Refer to the sounding in Figure 9-12. The temperature on this day reached 26°C during the afternoon. In order to determine if cumulus clouds would be present, draw a line from 26°C at the surface parallel to a red dry adiabat as before. Draw a second line from the surface

Figure 9-11. Skew-T from an actual sounding.

dew point temperature parallel to the orange mixing ratio lines. The two lines intersect at a point before the parcel has a zero TI. This is the base of the cumulus, called the convective condensation level (CCL). In this case, cloud base occurs at about 750 mb (8,100 feet). Since the parcel is saturated above this level, it no longer cools at the DALR, but at the SALR. Next, from the CCL, draw a line parallel to a saturated adiabat until it intersects the original sounding temperature curve. This shows the maximum cumulus height, at about 670 mb (11,000 feet). [Figure 9-12]

The above analysis leads to a rule of thumb for esti-mating the CCL. The temperature and dew point converge at about 4.4°F per 1,000 feet of altitude gain. This is the same as saying for every degree of surface temperature and dew point spread in Fahrenheit, multiply by 225 feet to obtain the base of the convective cloud (if any). Since aviation surface reports are reported in degrees Centigrade, convert the data by multiplying every degree of surface temperature and dew point spread in degrees Centigrade by 400 feet. For example, if the reported temperature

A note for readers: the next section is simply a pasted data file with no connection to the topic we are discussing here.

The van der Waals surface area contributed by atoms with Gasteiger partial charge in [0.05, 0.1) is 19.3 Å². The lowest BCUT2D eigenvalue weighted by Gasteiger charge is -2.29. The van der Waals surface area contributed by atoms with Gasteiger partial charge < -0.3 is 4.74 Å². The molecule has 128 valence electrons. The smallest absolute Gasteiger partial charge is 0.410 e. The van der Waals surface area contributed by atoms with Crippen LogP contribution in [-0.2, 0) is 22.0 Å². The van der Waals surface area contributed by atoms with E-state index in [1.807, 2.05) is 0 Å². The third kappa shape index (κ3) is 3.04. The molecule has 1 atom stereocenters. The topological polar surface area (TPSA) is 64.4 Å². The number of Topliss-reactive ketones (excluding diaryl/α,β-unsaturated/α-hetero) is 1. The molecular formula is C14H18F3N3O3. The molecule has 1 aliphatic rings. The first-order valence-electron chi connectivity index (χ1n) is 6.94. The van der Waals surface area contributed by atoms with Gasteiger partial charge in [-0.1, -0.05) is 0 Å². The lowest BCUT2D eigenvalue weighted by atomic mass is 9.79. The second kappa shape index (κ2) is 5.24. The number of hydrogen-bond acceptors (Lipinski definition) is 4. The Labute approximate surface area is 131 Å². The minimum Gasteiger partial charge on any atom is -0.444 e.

Figure 9-12. Skew-T from an actual sounding.

is 28ºC and the reported dew point is 15°C, we would estimate cloud base as (28 – 15) x 400 = 5200 feet AGL.

Notice that in Figure 9-12, the dew point curve shows a rapid decrease with height from the surface value. As thermals form and mixing begins, it is likely that the drier air just above the surface will be mixed in with the moister surface air. A more accurate estimate of the CCL is found by using an average dew point value in the first 50 mb rather than the actual surface value. This refinement can change the analyzed CCL by as much as 1,000 feet.

The second example, Figure 9-11, would only produce dry thermals, even at this day’s maximum temperature of 32°C. Following a line parallel to a mixing ratio line from the surface dew point, the height of any cumulus would be almost 12,000 feet AGL, while at 32°C, thermals should only reach 9,000 feet AGL. The elevated inversion at 9,000 to 10,000 feet AGL effectively caps thermal activity there.